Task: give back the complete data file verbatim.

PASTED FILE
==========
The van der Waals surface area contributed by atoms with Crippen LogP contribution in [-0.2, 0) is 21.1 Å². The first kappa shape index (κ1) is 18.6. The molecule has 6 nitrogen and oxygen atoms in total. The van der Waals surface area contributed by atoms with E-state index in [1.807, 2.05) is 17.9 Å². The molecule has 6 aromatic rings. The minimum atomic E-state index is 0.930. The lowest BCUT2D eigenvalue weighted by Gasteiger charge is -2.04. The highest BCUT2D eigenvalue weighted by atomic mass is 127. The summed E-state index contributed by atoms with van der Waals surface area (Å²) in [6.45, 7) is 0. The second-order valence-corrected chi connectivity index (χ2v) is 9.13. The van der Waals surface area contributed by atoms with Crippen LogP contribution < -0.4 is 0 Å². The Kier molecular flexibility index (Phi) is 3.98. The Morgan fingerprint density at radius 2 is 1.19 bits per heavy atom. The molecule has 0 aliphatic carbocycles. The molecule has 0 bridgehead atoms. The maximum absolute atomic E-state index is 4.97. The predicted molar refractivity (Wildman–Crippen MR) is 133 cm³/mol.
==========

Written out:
The van der Waals surface area contributed by atoms with Crippen LogP contribution in [-0.2, 0) is 21.1 Å². The first kappa shape index (κ1) is 18.6. The molecule has 6 nitrogen and oxygen atoms in total. The van der Waals surface area contributed by atoms with E-state index in [1.807, 2.05) is 17.9 Å². The molecule has 6 aromatic rings. The minimum atomic E-state index is 0.930. The lowest BCUT2D eigenvalue weighted by Gasteiger charge is -2.04. The highest BCUT2D eigenvalue weighted by atomic mass is 127. The summed E-state index contributed by atoms with van der Waals surface area (Å²) in [6.45, 7) is 0. The second-order valence-corrected chi connectivity index (χ2v) is 9.13. The van der Waals surface area contributed by atoms with Crippen LogP contribution < -0.4 is 0 Å². The Kier molecular flexibility index (Phi) is 3.98. The Morgan fingerprint density at radius 2 is 1.19 bits per heavy atom. The molecule has 0 aliphatic carbocycles. The molecule has 0 bridgehead atoms. The maximum absolute atomic E-state index is 4.97. The predicted molar refractivity (Wildman–Crippen MR) is 133 cm³/mol.